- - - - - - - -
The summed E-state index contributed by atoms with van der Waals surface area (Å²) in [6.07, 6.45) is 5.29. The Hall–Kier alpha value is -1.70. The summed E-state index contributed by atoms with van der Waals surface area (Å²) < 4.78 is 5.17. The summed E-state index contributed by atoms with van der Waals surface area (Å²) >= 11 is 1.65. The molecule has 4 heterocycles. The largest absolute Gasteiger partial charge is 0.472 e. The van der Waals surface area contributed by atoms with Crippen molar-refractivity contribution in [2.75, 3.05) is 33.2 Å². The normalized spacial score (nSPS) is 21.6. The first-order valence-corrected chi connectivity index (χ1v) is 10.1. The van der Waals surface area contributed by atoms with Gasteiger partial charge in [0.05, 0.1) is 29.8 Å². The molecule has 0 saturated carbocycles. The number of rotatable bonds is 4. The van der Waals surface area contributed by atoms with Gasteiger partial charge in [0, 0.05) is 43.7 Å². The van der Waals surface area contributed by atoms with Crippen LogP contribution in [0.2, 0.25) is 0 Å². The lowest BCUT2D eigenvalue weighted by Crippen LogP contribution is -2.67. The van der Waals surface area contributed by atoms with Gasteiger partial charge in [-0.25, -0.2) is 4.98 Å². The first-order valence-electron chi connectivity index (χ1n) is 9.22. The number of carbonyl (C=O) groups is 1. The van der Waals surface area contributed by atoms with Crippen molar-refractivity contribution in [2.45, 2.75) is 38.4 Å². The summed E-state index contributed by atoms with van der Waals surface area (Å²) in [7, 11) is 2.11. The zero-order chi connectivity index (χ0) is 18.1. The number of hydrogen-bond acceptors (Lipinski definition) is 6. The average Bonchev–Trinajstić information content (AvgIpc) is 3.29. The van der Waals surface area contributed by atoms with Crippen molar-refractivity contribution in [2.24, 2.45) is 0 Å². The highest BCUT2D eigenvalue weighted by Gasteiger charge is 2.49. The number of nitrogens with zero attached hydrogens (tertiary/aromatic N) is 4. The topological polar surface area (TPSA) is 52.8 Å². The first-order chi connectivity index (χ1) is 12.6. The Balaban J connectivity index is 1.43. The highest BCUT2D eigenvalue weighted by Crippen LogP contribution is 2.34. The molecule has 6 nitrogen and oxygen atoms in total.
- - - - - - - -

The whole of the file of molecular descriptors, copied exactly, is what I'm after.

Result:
The summed E-state index contributed by atoms with van der Waals surface area (Å²) in [6.07, 6.45) is 5.29. The Hall–Kier alpha value is -1.70. The summed E-state index contributed by atoms with van der Waals surface area (Å²) < 4.78 is 5.17. The summed E-state index contributed by atoms with van der Waals surface area (Å²) >= 11 is 1.65. The molecule has 4 heterocycles. The largest absolute Gasteiger partial charge is 0.472 e. The van der Waals surface area contributed by atoms with Crippen molar-refractivity contribution in [2.75, 3.05) is 33.2 Å². The normalized spacial score (nSPS) is 21.6. The first-order valence-corrected chi connectivity index (χ1v) is 10.1. The van der Waals surface area contributed by atoms with Gasteiger partial charge in [0.05, 0.1) is 29.8 Å². The molecule has 0 saturated carbocycles. The number of rotatable bonds is 4. The van der Waals surface area contributed by atoms with Gasteiger partial charge in [0, 0.05) is 43.7 Å². The van der Waals surface area contributed by atoms with Crippen LogP contribution in [0.2, 0.25) is 0 Å². The lowest BCUT2D eigenvalue weighted by Crippen LogP contribution is -2.67. The van der Waals surface area contributed by atoms with Gasteiger partial charge in [-0.25, -0.2) is 4.98 Å². The first-order valence-electron chi connectivity index (χ1n) is 9.22. The number of carbonyl (C=O) groups is 1. The van der Waals surface area contributed by atoms with Crippen molar-refractivity contribution in [2.45, 2.75) is 38.4 Å². The summed E-state index contributed by atoms with van der Waals surface area (Å²) in [7, 11) is 2.11. The zero-order chi connectivity index (χ0) is 18.1. The number of hydrogen-bond acceptors (Lipinski definition) is 6. The average Bonchev–Trinajstić information content (AvgIpc) is 3.29. The van der Waals surface area contributed by atoms with Crippen molar-refractivity contribution in [2.24, 2.45) is 0 Å². The highest BCUT2D eigenvalue weighted by Gasteiger charge is 2.49. The number of nitrogens with zero attached hydrogens (tertiary/aromatic N) is 4. The topological polar surface area (TPSA) is 52.8 Å². The first-order chi connectivity index (χ1) is 12.6. The Balaban J connectivity index is 1.43. The highest BCUT2D eigenvalue weighted by Crippen LogP contribution is 2.34. The molecule has 6 nitrogen and oxygen atoms in total.